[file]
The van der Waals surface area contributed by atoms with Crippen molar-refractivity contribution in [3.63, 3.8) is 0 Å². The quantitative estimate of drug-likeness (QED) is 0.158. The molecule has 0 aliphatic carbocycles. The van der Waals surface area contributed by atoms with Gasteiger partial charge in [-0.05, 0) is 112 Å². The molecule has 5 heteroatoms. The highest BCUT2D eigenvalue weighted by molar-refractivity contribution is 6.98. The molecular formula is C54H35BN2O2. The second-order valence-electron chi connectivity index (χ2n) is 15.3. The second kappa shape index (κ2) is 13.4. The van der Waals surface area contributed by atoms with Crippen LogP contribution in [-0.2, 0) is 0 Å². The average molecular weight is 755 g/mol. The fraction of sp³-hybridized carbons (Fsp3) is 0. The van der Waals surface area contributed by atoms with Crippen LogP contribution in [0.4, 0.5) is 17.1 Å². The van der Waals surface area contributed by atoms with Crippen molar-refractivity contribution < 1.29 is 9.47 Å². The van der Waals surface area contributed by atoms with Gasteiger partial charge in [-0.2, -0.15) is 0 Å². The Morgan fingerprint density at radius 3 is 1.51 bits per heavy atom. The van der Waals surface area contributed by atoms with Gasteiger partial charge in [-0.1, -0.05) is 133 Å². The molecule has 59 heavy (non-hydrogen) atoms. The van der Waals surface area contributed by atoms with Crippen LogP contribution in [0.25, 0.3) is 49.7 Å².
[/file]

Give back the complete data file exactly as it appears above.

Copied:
The van der Waals surface area contributed by atoms with Crippen molar-refractivity contribution in [3.63, 3.8) is 0 Å². The quantitative estimate of drug-likeness (QED) is 0.158. The molecule has 0 aliphatic carbocycles. The van der Waals surface area contributed by atoms with Gasteiger partial charge in [-0.05, 0) is 112 Å². The molecule has 5 heteroatoms. The highest BCUT2D eigenvalue weighted by molar-refractivity contribution is 6.98. The molecular formula is C54H35BN2O2. The second-order valence-electron chi connectivity index (χ2n) is 15.3. The second kappa shape index (κ2) is 13.4. The van der Waals surface area contributed by atoms with Crippen LogP contribution in [-0.2, 0) is 0 Å². The average molecular weight is 755 g/mol. The fraction of sp³-hybridized carbons (Fsp3) is 0. The van der Waals surface area contributed by atoms with Crippen LogP contribution in [0.4, 0.5) is 17.1 Å². The van der Waals surface area contributed by atoms with Crippen molar-refractivity contribution < 1.29 is 9.47 Å². The van der Waals surface area contributed by atoms with Gasteiger partial charge in [-0.2, -0.15) is 0 Å². The Morgan fingerprint density at radius 3 is 1.51 bits per heavy atom. The van der Waals surface area contributed by atoms with Gasteiger partial charge in [-0.1, -0.05) is 133 Å². The molecule has 59 heavy (non-hydrogen) atoms. The van der Waals surface area contributed by atoms with Crippen LogP contribution in [0.25, 0.3) is 49.7 Å².